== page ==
On Thursday, Democratic presidential candidate Bernie Sanders unveiled his long-anticipated immigration plan — a proposal that aims to fundamentally transform immigration policy in the U.S.
To start, the Vermont senator said he would dismantle President Donald Trump’s agenda, pledging to undo all of Trump’s executive actions on immigration on his first day as president. This would include reversing programs like the Migrant Protection Protocols (MPP), a highly controversial process more commonly known as “Remain in Mexico” that forces asylum seekers to await review of their claims in Mexico. It would also rescind metering, which limits the number of asylum seekers allowed to enter the U.S. each day, and the “public charge” rule, which blocks immigration from people who rely on federal benefits.
“The Trump administration’s treatment of immigration exclusively as a criminal and national security matter is inhumane, impractical and must end,” Sanders writes in his proposal.
Beyond stripping Trump’s policies, his plan aims to vastly expand rights and opportunities for undocumented communities as well as develop a path to legal permanent status and citizenship. Under his proposal, he would widen Obama-era programs like Deferred Action for Childhood Arrivals as well as Deferred Action for Parents of Americans and Lawful Permanent Residents by allowing 85% of undocumented immigrants who have lived in the U.S. for five years or longer to stay in the country without the threat of deportation. His five-year pathway to status would prioritize young people.
In probably the most challenging and contentious part of his plan, Sanders proposes removing immigration enforcement from the Department of Homeland Security (DHS), pledging to “break up” Immigration and Customs Enforcement as well as Border Protection. Immigration would instead fall under the terrain of the Justice, Treasury and State departments, allowing DHS to focus on national security.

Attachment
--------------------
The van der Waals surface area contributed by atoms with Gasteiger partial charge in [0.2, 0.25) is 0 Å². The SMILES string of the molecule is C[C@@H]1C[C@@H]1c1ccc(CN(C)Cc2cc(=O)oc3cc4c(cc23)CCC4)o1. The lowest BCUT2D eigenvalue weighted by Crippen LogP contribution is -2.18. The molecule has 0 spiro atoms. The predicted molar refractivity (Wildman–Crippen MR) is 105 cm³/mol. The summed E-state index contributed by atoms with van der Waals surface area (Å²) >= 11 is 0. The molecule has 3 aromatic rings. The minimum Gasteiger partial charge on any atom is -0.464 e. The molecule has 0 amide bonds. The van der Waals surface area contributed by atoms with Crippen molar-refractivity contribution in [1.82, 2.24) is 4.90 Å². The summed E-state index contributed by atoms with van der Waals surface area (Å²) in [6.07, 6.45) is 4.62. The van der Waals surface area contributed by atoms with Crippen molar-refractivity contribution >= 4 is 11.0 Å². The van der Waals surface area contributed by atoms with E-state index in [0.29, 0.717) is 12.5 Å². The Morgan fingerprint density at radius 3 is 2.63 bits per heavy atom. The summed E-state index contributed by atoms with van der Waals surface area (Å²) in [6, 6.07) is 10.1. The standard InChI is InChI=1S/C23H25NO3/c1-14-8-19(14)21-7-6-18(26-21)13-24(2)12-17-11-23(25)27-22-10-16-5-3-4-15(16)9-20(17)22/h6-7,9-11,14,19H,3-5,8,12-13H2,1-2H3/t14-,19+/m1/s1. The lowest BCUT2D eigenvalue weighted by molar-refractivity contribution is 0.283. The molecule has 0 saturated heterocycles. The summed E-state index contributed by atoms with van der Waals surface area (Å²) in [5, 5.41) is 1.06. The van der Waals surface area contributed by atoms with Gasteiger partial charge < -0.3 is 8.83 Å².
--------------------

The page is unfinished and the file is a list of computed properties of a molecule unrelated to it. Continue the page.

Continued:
“It is long past time we break up the Department of Homeland Security and refocus its mission on keeping our country safe and respond effectively to emergencies,” the proposal reads.
As a result, he said he would end detention for all migrants except those who have a violent criminal conviction. Instead, he proposes creating “community-based alternatives to detention” that would provide migrants and asylum seekers with access to legal resources and health care. This would not end deportations but rather eliminate the criminalization of migrants and asylum seekers.
Funds and resources for the disassembled agencies would go toward inspecting workplaces for wage and safety violations.
While most of the Democratic candidates, including Sen. Elizabeth Warren, former Secretary of Housing and Urban Development Julián Castro and Sen. Kamala Harris, align with Sanders on supporting DACA, creating a pathway to citizenship and decriminalizing border crossings, Sanders’ plan is by far the most progressive and ambitious.
Sanders, whose immigration proposal was put together with the help of Latino advisers with grassroots and policy backgrounds, is a top contender in the race, with national polls putting him behind Warren and former Vice President Joe Biden.